Viral testing was a topic Maine watched very closely. Waters along the coast that have sewage treatment plant facilities expose the shellfish to viruses. Doing a viral test, which is done with the meat of the shellfish not the water, will show the presence of viruses such as Norwalk, Hepatitis B and many others. When a sewage treatment plant discharges overflow there are automatic closures to harvesting placed around the discharge pipe. These closures are for 21 days. It is said that by using the viral test we may be able to open these closed areas quicker. Maine is worried that in our colder waters shellfish will not self depurate the viruses out quicker and in fact it might take longer and expand closure lines. Maine wants research done to find out what normal background levels we have now and what viral level poses a public health risk. One of the two viral proposals at this years conference were passed- The Washington issue was passed as a tool to help them and not mandated for every state. DMR will not be using this viral tool until we have more science and background levels (2009 Biennial ISSC, viral proposals will be discussed again). The Male Specific Coliphage (MSC) viral indicator proposal was sent to committee with a working group to do science on the indicator and background levels for the next conference in 2009. After talking with DMR and industry at the conference I am very comfortable about where we are with virals. I also got the chance to speak with some representatives from ARmark. This company has a product that can be used with sewage treatment plants to remove bacteria and virals from waste water discharge. The cost would be estimated around $30,000.00 per plant. I have spoken with them about coming to Maine and doing a presentation, which they would be happy to do. I have also made the connection for them to work with DMR to validate and explain the process. I thought this was very promising. The work this company does with traceability of product is amazing!
There was a lot of talk about water sampling from boats- and problems that states are having with the classification from the boat being different than the classification on shore. The sample from the boat shows the waters open however, the shore front samples of shellfish show unacceptable levels of pathogens which would change the classification to closed for harvesting.
Proposals covering wet storage were passed to help with dating for consumers without loosing traceability. A proposal that would require dealers that process shellfish to put the cove on the label was voted "no action" which was good- because the cost to industry would have been great when the cheapest printer that has these capabilities is $2800.00.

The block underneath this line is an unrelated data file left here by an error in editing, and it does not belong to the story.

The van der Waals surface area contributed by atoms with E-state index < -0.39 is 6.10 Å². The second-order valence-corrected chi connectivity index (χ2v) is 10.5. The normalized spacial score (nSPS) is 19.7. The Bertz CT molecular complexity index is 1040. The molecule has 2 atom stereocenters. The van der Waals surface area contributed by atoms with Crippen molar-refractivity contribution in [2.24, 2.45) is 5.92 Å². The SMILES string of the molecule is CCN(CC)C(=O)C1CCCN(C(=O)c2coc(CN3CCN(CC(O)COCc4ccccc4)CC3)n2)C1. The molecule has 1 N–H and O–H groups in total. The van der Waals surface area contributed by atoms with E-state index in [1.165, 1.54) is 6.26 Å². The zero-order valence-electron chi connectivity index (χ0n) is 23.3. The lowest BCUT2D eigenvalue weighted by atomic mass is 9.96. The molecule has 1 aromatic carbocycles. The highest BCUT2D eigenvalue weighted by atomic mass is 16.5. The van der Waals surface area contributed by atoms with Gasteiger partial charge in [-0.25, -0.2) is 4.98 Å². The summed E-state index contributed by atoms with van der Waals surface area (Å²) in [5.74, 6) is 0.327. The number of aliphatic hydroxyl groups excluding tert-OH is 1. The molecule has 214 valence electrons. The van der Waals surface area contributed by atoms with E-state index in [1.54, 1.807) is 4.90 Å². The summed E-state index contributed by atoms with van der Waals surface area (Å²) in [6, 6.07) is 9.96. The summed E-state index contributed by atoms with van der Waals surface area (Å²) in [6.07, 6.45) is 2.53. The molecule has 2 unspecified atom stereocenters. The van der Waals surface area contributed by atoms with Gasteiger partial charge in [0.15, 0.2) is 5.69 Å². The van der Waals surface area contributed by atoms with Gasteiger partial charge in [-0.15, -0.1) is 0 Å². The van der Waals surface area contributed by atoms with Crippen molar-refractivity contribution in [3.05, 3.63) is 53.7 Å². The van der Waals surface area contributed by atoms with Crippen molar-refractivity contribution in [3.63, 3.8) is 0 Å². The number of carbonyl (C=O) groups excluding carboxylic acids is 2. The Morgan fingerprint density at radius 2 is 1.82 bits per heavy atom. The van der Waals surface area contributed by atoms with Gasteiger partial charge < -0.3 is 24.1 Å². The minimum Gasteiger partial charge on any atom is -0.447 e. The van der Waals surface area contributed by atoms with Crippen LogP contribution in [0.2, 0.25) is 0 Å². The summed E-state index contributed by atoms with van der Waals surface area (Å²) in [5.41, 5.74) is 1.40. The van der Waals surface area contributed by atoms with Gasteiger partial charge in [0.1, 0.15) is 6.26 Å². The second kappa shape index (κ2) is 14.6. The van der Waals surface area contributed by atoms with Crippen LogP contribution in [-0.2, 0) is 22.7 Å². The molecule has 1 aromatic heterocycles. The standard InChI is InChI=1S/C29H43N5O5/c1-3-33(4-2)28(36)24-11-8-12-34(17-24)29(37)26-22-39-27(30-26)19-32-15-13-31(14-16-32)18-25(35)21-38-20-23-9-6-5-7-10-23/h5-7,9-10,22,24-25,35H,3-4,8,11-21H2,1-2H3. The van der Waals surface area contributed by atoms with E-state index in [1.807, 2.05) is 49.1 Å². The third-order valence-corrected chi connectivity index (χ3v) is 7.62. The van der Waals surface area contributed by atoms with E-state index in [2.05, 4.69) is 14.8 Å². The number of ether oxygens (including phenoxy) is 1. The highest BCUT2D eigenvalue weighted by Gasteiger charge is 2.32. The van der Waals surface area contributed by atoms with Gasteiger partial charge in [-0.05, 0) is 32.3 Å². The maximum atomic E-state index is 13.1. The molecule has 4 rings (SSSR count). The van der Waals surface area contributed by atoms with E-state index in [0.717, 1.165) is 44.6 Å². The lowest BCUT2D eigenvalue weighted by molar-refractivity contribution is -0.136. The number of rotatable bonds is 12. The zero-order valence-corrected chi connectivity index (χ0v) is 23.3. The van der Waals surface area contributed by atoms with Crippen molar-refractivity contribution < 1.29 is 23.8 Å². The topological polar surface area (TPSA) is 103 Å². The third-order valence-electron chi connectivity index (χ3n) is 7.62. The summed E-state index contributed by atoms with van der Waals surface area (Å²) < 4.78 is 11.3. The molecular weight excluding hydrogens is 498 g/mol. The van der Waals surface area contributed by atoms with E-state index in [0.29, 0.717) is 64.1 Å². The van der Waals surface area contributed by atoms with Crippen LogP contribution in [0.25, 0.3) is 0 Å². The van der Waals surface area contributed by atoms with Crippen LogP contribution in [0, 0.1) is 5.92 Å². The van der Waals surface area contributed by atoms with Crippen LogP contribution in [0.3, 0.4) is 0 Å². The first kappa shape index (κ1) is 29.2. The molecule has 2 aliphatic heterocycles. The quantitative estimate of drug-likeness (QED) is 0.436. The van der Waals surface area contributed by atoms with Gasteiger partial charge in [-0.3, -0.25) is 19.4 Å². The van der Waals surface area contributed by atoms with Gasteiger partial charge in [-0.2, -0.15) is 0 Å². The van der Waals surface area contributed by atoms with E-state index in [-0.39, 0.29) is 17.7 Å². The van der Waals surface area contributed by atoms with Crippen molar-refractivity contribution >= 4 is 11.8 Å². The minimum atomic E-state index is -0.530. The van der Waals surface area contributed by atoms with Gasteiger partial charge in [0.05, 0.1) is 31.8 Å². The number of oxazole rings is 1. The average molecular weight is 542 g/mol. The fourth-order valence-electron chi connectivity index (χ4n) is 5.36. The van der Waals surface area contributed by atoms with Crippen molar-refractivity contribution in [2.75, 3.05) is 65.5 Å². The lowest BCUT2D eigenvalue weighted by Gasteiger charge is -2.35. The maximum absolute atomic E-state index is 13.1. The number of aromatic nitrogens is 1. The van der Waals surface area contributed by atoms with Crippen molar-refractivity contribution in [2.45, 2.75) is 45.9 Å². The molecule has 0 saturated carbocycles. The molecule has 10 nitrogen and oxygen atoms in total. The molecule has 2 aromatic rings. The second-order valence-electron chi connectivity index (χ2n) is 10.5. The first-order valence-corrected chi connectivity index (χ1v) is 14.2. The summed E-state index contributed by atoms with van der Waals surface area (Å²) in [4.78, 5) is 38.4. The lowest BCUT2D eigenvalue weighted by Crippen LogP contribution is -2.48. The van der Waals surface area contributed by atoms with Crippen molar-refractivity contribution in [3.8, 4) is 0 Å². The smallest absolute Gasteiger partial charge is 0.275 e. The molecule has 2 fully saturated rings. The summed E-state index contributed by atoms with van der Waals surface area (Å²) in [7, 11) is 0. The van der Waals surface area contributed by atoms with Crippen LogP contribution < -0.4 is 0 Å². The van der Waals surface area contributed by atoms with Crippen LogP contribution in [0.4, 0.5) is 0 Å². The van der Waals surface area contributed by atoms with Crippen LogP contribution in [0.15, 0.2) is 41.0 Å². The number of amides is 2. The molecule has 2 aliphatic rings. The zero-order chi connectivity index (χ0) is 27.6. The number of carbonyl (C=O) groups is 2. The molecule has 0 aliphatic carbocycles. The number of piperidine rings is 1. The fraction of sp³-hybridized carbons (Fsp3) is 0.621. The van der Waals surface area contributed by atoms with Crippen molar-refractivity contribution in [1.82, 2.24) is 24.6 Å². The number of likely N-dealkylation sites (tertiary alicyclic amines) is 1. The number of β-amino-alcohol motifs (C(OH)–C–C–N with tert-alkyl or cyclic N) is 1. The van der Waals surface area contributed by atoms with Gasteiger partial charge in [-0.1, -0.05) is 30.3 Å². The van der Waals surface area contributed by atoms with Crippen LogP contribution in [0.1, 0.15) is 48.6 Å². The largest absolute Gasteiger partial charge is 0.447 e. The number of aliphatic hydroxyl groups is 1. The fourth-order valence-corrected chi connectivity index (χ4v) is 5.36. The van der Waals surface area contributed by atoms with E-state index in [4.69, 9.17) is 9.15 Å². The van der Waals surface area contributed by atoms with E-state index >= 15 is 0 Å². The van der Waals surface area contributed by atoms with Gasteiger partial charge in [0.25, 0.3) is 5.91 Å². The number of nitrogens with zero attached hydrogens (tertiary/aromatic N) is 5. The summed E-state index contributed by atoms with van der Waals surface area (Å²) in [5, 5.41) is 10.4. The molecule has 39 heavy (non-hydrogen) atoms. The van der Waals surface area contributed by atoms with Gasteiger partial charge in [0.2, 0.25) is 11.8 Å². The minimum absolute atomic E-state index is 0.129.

There is going to be a new record keeping requirement for dealers who receive shellfish from other dealers. The product that has been shipped must have an ambient air temperature of 45◦F or internal temperature of 50◦F or less, or be shipped in adequate ice. This is a current regulation for Maine but we have not recorded the temperature before. We had a lot of discussion around product coming in at a higher temperature and what to do. It is totally acceptable for dealers to receive product at a higher temperature but a corrective action report must be written and filed for how you evaluated the product, and what you did to cool it. Changes to Harvester Tagging were passed. When recording the time of harvest you will be using the time you STARTED harvesting NOT the time you finish. The Time Matrix Chart was changed. This chart gives us the maximum time shellfish can be exposed before they have to be in a temperature controlled setting. Currently we have Level 1- 36 hours from harvest to Temperature Control at 66◦F or less - No Changes. Level 2- 66◦F to 80◦F you will have 10 hours, changed from 12, to have harvest to Temperature Control, and Level 3- 81◦F or greater you will have 8 hours, changed from 10, to have harvest to Temperature Control. Dealers will need to add the consumer advisory to all fresh and frozen shucked products. Which will read: “Consuming raw or undercooked meats, poultry, seafood, shellfish, or eggs may increase your risk of foodborne illness, especially if you have certain medical conditions.”
Oyster Gardens was a hot topic at the conference. States will now require Oyster Gardeners to register or be permitted so they can be notified of water quality and bio toxin events along with educational material about what water quality is public health items, and the danger of their product reaching the market.
So much more happened... But these proposals are the ones that affect us the most.
If anyone has any questions please email me I would be happy to go over anything-
534 Oceanville Rd.
Stonington, ME 04681
P 207-367-5871 F 207-367-5872